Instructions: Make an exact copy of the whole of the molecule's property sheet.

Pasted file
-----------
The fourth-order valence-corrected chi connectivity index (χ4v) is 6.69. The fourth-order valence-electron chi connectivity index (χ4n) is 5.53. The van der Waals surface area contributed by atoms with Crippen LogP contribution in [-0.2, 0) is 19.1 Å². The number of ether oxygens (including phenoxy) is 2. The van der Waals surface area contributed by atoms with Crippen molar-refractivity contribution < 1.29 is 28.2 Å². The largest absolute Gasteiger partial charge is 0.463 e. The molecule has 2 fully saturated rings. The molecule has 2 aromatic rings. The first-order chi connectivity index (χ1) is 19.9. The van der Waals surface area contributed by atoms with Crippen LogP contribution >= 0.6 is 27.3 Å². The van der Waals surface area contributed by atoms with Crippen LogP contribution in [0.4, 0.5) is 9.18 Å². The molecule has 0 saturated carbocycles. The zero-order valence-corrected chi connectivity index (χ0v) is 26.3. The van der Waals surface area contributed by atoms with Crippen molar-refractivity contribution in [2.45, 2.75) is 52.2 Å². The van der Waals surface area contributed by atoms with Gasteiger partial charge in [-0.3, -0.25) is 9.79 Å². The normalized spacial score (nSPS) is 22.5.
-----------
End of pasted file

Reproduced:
The fourth-order valence-corrected chi connectivity index (χ4v) is 6.69. The fourth-order valence-electron chi connectivity index (χ4n) is 5.53. The van der Waals surface area contributed by atoms with Crippen LogP contribution in [-0.2, 0) is 19.1 Å². The number of ether oxygens (including phenoxy) is 2. The van der Waals surface area contributed by atoms with Crippen molar-refractivity contribution < 1.29 is 28.2 Å². The largest absolute Gasteiger partial charge is 0.463 e. The molecule has 2 fully saturated rings. The molecule has 2 aromatic rings. The first-order chi connectivity index (χ1) is 19.9. The van der Waals surface area contributed by atoms with Crippen LogP contribution >= 0.6 is 27.3 Å². The van der Waals surface area contributed by atoms with Crippen LogP contribution in [0.4, 0.5) is 9.18 Å². The molecule has 0 saturated carbocycles. The zero-order valence-corrected chi connectivity index (χ0v) is 26.3. The van der Waals surface area contributed by atoms with Crippen molar-refractivity contribution in [2.45, 2.75) is 52.2 Å². The van der Waals surface area contributed by atoms with Gasteiger partial charge in [-0.3, -0.25) is 9.79 Å². The normalized spacial score (nSPS) is 22.5.